2. Good morning Andrew and thank you for this interesting history. I have never really taken to the current ‘gold bow tie’ iteration of the Chevrolet badge. I think the colour looks a bit chintzy and reminds me of those impossibly naff gold-plated badges you occasionally see on old Lexuses (Lexi?)

  3. Some of the late Chevrolet-badged cars in the EU were quite okay. Readers here will doubtless recall my Epica experience. Two things stick in my mind when I pass the neighbour´s Epica. One is that it was a very fine drive – the self-centring steering and tough-as-old-slippers quality was a pleasure. The other was the really chintzy badge. It is very definitely the least attractive badge I have seen on a car for a very long time. I don´t have a roster of worsts but it might even be the worst. They look cheaply made and have a nasty colour combination. I suppose the point was not to compete with Opel. Which of course they probably did as the products were quite cheap and fairly similar. The badge brings into focus GM´s cack-armed handling of its worldwide marketing operations. Next, Cadillac with its low-grade chain hotel script logo.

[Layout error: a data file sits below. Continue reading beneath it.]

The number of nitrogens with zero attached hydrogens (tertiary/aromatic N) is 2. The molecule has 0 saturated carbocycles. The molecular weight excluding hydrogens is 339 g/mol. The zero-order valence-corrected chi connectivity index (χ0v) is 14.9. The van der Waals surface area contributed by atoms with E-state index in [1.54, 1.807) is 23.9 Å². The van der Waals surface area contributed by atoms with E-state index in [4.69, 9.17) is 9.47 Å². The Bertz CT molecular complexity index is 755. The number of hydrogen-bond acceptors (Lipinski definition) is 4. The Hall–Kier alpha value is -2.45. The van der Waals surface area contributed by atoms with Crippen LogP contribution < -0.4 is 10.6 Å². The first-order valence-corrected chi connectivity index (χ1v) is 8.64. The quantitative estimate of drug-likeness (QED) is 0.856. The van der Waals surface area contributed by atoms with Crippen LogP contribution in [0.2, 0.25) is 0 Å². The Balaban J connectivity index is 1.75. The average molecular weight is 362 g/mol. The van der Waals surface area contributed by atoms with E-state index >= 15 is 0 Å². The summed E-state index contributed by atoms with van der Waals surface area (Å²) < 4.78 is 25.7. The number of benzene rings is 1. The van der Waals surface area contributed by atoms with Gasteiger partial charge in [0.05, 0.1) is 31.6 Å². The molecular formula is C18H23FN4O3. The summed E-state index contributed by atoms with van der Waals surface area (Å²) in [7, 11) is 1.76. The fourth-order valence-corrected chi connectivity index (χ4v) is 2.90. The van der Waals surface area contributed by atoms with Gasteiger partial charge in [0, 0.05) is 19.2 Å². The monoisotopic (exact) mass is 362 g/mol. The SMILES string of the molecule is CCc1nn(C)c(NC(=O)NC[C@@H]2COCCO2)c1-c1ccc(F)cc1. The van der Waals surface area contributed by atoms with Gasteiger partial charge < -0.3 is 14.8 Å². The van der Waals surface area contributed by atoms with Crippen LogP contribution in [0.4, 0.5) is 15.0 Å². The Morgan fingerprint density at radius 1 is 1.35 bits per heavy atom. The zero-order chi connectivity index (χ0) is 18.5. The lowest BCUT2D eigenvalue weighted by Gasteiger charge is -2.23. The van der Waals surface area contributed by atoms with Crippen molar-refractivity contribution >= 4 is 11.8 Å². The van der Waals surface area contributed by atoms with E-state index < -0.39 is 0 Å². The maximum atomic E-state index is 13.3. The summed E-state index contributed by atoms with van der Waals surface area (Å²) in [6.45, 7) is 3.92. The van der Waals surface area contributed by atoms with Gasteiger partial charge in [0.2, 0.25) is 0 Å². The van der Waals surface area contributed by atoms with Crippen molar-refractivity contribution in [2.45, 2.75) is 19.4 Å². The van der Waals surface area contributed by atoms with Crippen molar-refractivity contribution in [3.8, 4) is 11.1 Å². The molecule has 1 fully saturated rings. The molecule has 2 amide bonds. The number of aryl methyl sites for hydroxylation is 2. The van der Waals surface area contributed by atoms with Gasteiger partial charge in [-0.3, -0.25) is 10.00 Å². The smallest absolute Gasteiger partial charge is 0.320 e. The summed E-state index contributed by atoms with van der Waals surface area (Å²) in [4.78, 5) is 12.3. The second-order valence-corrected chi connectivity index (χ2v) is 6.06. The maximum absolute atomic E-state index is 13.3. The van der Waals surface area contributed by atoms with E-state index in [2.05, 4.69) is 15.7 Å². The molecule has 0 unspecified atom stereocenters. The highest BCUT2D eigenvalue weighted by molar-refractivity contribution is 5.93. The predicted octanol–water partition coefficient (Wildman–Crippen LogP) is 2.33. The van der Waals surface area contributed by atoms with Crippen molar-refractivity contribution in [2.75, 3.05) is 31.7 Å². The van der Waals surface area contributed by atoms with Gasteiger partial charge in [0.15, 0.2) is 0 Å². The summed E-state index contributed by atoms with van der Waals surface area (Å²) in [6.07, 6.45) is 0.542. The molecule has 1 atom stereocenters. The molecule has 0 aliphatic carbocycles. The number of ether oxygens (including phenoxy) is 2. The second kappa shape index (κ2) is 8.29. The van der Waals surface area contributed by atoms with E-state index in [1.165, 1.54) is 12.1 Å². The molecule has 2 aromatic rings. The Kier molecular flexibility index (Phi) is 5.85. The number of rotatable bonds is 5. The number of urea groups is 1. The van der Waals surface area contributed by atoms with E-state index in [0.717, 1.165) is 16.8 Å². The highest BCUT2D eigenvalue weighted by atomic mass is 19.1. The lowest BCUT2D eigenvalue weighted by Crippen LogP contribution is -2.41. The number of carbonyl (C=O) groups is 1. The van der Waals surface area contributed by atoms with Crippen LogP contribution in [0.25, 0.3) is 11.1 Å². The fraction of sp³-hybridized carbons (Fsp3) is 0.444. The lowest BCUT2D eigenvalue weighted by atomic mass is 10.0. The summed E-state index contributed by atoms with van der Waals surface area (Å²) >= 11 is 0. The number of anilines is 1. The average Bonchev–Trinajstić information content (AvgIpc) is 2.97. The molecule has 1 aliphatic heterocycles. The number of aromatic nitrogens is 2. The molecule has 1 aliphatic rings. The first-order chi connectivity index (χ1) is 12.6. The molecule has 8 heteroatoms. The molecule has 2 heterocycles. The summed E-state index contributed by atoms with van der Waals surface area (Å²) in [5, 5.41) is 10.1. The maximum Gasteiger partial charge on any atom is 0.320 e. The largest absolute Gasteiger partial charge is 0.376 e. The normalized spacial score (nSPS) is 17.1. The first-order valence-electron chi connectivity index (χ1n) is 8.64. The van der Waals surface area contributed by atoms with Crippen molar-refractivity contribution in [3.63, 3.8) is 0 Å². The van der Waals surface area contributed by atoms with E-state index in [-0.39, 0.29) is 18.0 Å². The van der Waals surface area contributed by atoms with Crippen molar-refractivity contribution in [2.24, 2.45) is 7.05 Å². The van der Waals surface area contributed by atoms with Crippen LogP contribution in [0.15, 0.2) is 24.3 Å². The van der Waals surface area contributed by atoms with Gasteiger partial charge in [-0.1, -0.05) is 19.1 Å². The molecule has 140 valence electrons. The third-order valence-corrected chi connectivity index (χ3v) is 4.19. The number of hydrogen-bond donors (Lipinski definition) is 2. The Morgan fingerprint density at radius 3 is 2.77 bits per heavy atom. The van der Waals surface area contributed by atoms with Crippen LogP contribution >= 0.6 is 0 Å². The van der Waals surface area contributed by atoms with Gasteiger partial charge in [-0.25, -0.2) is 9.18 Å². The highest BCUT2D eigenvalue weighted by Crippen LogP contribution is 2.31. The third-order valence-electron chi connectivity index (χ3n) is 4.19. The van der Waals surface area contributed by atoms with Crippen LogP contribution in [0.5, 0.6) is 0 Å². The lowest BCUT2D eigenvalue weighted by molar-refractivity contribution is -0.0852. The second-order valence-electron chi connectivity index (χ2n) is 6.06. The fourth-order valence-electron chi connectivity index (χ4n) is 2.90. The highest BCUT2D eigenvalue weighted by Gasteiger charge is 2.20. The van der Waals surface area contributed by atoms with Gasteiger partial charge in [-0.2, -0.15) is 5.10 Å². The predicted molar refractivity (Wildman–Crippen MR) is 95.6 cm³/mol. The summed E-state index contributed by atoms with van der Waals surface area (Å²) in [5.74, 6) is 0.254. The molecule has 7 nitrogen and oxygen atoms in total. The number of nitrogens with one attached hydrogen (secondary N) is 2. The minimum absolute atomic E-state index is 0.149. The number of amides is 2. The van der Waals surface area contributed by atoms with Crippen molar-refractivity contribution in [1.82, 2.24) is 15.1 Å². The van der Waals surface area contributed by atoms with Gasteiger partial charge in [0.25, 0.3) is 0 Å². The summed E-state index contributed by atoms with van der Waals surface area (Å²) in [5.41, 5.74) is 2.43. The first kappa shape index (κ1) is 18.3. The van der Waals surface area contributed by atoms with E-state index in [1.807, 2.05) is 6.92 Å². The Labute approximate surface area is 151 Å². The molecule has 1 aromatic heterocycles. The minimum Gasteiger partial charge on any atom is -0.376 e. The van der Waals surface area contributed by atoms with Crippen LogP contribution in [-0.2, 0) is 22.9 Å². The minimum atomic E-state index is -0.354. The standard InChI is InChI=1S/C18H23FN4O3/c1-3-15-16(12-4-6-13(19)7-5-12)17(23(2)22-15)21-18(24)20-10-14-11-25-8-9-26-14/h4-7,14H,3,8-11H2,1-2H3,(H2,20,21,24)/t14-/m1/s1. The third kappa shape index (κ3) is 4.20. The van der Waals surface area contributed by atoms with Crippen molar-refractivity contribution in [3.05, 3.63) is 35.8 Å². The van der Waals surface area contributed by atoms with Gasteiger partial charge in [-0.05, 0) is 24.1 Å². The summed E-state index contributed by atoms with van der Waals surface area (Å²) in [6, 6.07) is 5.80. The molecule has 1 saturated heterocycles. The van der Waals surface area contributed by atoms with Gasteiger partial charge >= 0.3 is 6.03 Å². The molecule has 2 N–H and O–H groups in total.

1. Hi Richard. Ah, the Chevrolet Epica. I wonder how many European readers can even picture one in their mind, given how utterly anonymous it looked. Here it is:

      And here are its European sales figures, just in case you were wondering:

      2010 2,038
      2009 3,439
      2008 5,568